A field is a mathematical (i.e. abstract) description used to represent properties of matter in large regions of space. A field is used to assign a specific state to many different locations in space. But at each location in space there is (almost) always an actual physical object – usually described as a particle ("an atom", "a molecule", "an elementary cell") – in a specific physical state. This is what we call a physical substance. In reality, a physical substance always has a structure. A physical substance is composed of many interacting and localized objects – a smallest portion of a substance that repeats itself in space; and all of them can have different states, hence, evolve.
Again, a field is an abstract object used to describe properties of many particles existing simultaneously within a large region of space. In other words, a field is an abstract construct used to describe a distribution of possible states in space and time. Every existing field (with one exception, so far) – even quantum ones – can have such an interpretation. One exception is – a gravitational field. So far, we do not know if gravitons (quantum particles associated with a gravitational field) exist. Most probably they do, and in that case even a gravitational field becomes just an abstract construct. But until we know for sure, we can treat a gravitational field as a mathematical description of the actual properties of space and time at different locations and instants within large regions of space and time. We can think of space-time as a substance. At a classical level, an electromagnetic field also looks like a field with no substance that describes a state of each point in space at a given time, but at the quantum level it becomes a description of light-particles, i.e. photons.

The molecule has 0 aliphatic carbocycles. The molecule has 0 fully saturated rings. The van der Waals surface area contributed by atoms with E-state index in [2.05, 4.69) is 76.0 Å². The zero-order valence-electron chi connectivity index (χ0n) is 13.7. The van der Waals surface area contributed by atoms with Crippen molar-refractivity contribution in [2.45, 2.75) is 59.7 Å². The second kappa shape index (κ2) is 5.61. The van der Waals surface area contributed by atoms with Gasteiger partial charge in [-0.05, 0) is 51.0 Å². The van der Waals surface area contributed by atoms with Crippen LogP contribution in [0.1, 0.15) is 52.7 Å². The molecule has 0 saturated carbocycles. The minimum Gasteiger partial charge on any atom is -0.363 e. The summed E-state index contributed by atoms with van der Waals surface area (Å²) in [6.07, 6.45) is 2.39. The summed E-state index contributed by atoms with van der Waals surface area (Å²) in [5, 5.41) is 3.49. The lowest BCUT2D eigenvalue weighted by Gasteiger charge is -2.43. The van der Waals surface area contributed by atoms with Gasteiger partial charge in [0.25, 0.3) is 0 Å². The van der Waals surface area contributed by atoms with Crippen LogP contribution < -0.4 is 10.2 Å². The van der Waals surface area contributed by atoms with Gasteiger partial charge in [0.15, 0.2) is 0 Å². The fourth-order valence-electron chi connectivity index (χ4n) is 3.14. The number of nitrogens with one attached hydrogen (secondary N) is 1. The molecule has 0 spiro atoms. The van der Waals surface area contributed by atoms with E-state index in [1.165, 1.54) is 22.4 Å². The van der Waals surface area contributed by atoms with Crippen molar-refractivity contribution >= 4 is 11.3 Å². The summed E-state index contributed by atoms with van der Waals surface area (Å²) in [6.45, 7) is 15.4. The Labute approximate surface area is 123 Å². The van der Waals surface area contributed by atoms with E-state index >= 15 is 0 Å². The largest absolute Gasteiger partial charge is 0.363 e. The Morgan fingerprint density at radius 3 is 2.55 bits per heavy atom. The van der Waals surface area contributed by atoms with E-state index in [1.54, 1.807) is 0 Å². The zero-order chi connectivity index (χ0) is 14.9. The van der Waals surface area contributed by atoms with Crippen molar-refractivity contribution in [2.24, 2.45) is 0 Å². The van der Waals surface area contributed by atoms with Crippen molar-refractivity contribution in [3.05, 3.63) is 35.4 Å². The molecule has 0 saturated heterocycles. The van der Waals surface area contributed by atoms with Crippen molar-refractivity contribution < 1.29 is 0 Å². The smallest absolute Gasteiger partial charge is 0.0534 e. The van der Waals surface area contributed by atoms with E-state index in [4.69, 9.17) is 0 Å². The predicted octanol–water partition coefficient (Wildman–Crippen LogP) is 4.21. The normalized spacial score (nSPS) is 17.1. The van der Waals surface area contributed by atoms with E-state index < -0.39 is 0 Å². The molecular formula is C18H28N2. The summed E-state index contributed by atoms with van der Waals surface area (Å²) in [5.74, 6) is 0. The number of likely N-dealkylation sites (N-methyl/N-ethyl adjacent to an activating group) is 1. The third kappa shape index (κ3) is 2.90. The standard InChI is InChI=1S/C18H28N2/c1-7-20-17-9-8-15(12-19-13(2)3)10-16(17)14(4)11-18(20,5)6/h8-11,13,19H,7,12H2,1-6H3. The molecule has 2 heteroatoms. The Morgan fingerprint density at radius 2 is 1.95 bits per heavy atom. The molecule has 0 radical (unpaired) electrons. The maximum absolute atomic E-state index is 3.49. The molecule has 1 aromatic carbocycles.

When a state of a substance changes, it is reflected in the changes in the field associated with that substance. That change may affect different parts of a substance in a specific – consecutive-like – manner. This process is called a “transfer” or a “propagation” and can be described in terms of regular (in some way) physical and abstract objects called “waves”. A wave is just a specific shape of a substance, and a specific way for a substance to change its state. A mathematical description of a physical wave is an abstract construct that represents a specific state of a field.
When people who write about physics do not know its language, what they write often does not make any sense. It may sound “scientific”, though, for a person who did not have solid science classes.There is a difference between writing about science and being a scientist (as well as there is some difference between doing science and being a scientists).
The best science to teach science - its way of thinking about nature, its language and principles - is physics.
Because physics is the simplest of all natural sciences, and hence, the most developed and most understood one.
A Full Physics Course
A Full Physics Course